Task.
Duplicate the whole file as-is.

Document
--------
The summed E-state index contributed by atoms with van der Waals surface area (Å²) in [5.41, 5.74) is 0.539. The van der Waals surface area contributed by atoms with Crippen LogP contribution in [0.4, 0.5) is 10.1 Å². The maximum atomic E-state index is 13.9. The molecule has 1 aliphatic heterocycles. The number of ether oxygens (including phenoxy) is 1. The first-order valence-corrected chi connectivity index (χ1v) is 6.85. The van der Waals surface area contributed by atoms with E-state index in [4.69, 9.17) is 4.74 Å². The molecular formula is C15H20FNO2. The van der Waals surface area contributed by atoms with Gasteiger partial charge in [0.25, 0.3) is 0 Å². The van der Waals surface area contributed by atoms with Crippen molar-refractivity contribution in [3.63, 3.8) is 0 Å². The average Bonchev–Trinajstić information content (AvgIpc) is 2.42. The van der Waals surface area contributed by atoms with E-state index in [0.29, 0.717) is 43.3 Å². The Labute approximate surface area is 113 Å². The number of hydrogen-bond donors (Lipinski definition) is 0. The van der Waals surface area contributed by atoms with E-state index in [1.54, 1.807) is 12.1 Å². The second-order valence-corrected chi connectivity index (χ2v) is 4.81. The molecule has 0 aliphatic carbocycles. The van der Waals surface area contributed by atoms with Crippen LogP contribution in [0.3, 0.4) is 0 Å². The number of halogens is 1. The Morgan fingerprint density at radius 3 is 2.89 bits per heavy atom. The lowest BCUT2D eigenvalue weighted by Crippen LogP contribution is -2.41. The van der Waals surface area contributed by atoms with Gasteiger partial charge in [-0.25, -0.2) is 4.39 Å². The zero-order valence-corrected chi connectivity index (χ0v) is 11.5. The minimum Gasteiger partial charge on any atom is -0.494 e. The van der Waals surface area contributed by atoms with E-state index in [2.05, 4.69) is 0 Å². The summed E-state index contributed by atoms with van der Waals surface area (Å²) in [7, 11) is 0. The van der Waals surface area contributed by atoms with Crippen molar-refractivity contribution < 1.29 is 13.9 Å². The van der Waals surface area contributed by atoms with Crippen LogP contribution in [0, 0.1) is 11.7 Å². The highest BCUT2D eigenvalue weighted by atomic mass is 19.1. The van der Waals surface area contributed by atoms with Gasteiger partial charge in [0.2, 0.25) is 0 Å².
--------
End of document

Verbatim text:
The summed E-state index contributed by atoms with van der Waals surface area (Å²) in [5.41, 5.74) is 0.539. The van der Waals surface area contributed by atoms with Crippen LogP contribution in [0.4, 0.5) is 10.1 Å². The maximum atomic E-state index is 13.9. The molecule has 1 aliphatic heterocycles. The number of ether oxygens (including phenoxy) is 1. The first-order valence-corrected chi connectivity index (χ1v) is 6.85. The van der Waals surface area contributed by atoms with E-state index in [4.69, 9.17) is 4.74 Å². The molecular formula is C15H20FNO2. The van der Waals surface area contributed by atoms with Gasteiger partial charge in [0.25, 0.3) is 0 Å². The van der Waals surface area contributed by atoms with Crippen molar-refractivity contribution in [3.63, 3.8) is 0 Å². The average Bonchev–Trinajstić information content (AvgIpc) is 2.42. The van der Waals surface area contributed by atoms with E-state index in [0.29, 0.717) is 43.3 Å². The Labute approximate surface area is 113 Å². The number of hydrogen-bond donors (Lipinski definition) is 0. The van der Waals surface area contributed by atoms with E-state index in [1.54, 1.807) is 12.1 Å². The second-order valence-corrected chi connectivity index (χ2v) is 4.81. The molecule has 0 aliphatic carbocycles. The van der Waals surface area contributed by atoms with Crippen LogP contribution in [0.3, 0.4) is 0 Å². The number of halogens is 1. The Morgan fingerprint density at radius 3 is 2.89 bits per heavy atom. The lowest BCUT2D eigenvalue weighted by Crippen LogP contribution is -2.41. The van der Waals surface area contributed by atoms with Gasteiger partial charge in [-0.25, -0.2) is 4.39 Å². The zero-order valence-corrected chi connectivity index (χ0v) is 11.5. The minimum Gasteiger partial charge on any atom is -0.494 e. The van der Waals surface area contributed by atoms with E-state index in [2.05, 4.69) is 0 Å². The summed E-state index contributed by atoms with van der Waals surface area (Å²) in [7, 11) is 0. The van der Waals surface area contributed by atoms with Crippen molar-refractivity contribution < 1.29 is 13.9 Å². The van der Waals surface area contributed by atoms with Crippen LogP contribution in [0, 0.1) is 11.7 Å². The highest BCUT2D eigenvalue weighted by atomic mass is 19.1. The van der Waals surface area contributed by atoms with Gasteiger partial charge in [0.2, 0.25) is 0 Å².